By Dr Kamal Jabbour, Contributing Writer
It's 5:27 a.m. The radio turns on automatically. Jill wakes up. She takes her resting heart rate for 60 seconds. She counts 46 beats. This is normal. When it is above 50 beats per minute, it means that her body has not recovered from the previous day's workout. Jill listens to the 5:30 news and weather. The temperature is 64 degrees, the humidity is 78 percent and the wind is 9 miles per hour from the southwest. It is a warm and humid morning, so Jill dresses lightly.
At 5:50, Jill consults her running diary. Her schedule calls for a one-mile warmup, 40 minutes of lactic acid threshold run at 80 percent of maximum heart rate, followed by a one-mile cooldown. Jill is 28 years old, so her maximum heart rate is 220 minus 28, giving 192 beats per minute. At 80 percent, that gives 154 beats per minute. She programs her heart-rate monitor accordingly.
Jill is 5 foot 2.2 inches tall, and has 9.8 percent body fat. She checks her weight before the run. The scale reads 106.4 pounds. A treadmill test shows that she burns 78.6 calories per mile. Today's workout will burn 628.8 calories. Therefore, she drinks 18 ounces of Zlektra worth 112.5 calories before the run, both for an energy boost and hydration. Before leaving the house, Jill warms up with 136 sit-ups.
Thanks to a carefully measured course, a stop-watch with 100 splits and a heart-rate monitor with a wireless computer hook-up, Jill's workout goes as planned. During the cooldown, she joins a neighbor for an easy jog, and loses track of the distance of the jog. At home, she downloads her workout from the heart-rate monitor into the 200 Mhz Pentium MMX computer. It records the duration of the workout as 57 minutes 32.6 seconds, and 612.6 calories burned. She leaves the distance field empty. She checks her weight again. The scale reads 103.8 pounds. She types it into the computer.
Jill drinks 28 ounces of water, takes a 13-minute shower at a water temperature of 114 degrees, and drives to the local bagel shop for breakfast. A glass of orange juice at 84 calories, a plain bagel with fat-free cream cheese at 322 calories and a banana at 112 calories give her a good start to the day.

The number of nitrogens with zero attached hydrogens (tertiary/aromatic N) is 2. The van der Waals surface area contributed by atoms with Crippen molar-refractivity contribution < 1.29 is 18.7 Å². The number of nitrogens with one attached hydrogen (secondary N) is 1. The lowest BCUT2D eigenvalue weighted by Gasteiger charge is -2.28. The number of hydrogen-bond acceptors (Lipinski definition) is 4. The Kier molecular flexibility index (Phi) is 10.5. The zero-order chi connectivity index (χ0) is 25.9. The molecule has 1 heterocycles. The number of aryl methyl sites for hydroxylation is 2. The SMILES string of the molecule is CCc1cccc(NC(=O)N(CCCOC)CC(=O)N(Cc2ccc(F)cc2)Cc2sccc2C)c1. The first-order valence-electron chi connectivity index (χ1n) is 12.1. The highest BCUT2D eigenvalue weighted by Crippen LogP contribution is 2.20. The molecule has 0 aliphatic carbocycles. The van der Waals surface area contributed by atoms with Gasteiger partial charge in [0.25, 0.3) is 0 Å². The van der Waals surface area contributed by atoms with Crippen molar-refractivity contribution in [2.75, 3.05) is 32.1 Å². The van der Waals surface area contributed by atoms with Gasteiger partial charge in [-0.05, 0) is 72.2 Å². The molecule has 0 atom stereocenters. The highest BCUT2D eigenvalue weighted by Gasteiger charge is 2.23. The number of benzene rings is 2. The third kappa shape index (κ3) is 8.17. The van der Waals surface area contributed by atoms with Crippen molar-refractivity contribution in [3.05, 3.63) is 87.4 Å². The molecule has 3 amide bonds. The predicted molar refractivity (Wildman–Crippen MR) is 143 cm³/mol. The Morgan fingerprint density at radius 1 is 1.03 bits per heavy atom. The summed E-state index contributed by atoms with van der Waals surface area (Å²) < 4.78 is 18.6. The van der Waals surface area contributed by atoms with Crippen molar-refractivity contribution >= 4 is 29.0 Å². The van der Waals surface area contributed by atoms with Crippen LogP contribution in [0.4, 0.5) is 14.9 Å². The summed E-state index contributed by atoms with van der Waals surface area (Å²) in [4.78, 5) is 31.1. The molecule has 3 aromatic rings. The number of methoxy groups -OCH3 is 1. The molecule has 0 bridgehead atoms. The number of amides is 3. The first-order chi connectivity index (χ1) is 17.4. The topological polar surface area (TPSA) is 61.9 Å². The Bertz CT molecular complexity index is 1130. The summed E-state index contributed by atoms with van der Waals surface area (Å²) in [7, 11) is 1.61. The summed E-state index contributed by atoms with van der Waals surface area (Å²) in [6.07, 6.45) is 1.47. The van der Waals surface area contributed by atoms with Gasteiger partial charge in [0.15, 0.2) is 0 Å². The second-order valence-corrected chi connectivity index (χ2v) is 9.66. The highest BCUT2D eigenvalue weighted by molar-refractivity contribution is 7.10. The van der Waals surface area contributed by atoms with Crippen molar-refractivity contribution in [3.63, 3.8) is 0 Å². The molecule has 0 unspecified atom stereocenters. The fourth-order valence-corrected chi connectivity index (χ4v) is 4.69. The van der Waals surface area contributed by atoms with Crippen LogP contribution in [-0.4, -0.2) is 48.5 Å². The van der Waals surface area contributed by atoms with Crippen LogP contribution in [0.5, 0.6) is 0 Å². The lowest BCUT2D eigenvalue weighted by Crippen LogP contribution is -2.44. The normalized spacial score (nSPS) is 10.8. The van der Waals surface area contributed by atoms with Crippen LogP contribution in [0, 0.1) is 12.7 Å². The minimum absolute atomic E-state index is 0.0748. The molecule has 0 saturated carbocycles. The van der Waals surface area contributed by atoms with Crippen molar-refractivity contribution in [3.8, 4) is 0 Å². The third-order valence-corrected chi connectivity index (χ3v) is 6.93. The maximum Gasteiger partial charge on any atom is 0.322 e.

The day is not over until Jill measures this morning's course. After work, she rides her bike, equipped with a 6-digit Jones counter, over a local 1,000-foot calibration course. She notes the conversion factor of 9,352 counts. Then she travels this morning's course in both directions. She takes the average of the two trips, 8.143 miles, and records it in her log. This gives a weekly total of 48.635 miles.
Today's run is just another training run in preparation for Saturday's track meet. Jill's VO2max of 59.45 milliliters/kilogram/minute predicts a 1,500-meter performance of 4 minutes 48.3 seconds.
On race day, Jill finishes first in a time of 4:55.5. However, she is concerned about her time, and worries about the 7.2 second discrepancy between her predicted and actual times. Next week, she will take new treadmill and body fat tests. She will review her diet and training schedule, and she will run harder.
Jill is a semi-imaginary character that exaggerates a runner's obsession with numbers. Most runners maintain training logs and worship the numbers that fill them. We pay homage to miles and meters, minutes and seconds, pounds and ounces, and in the process, we risk losing the joy of running. We live for intervals, tempo runs, LATs, LSDs and total weekly miles. We look with horror at zeros in the training log, and dread their impact on performance.
This week, try something new. Lose your training log. Turn off your alarm clock and wake up when the birds sing. Leave your stopwatch and heart-rate monitor at home. Run a new route and watch the sunrise. Run within your body and get to know it better. You may enjoy the freedom from numbers.
Kamal Jabbour runs free of numbers, while he awaits the arrival of a new multi-lap watch. His RUNNING Column appears in The Post-Standard on Mondays. He maintains The Syracuse Running Page and receives email at email@example.com.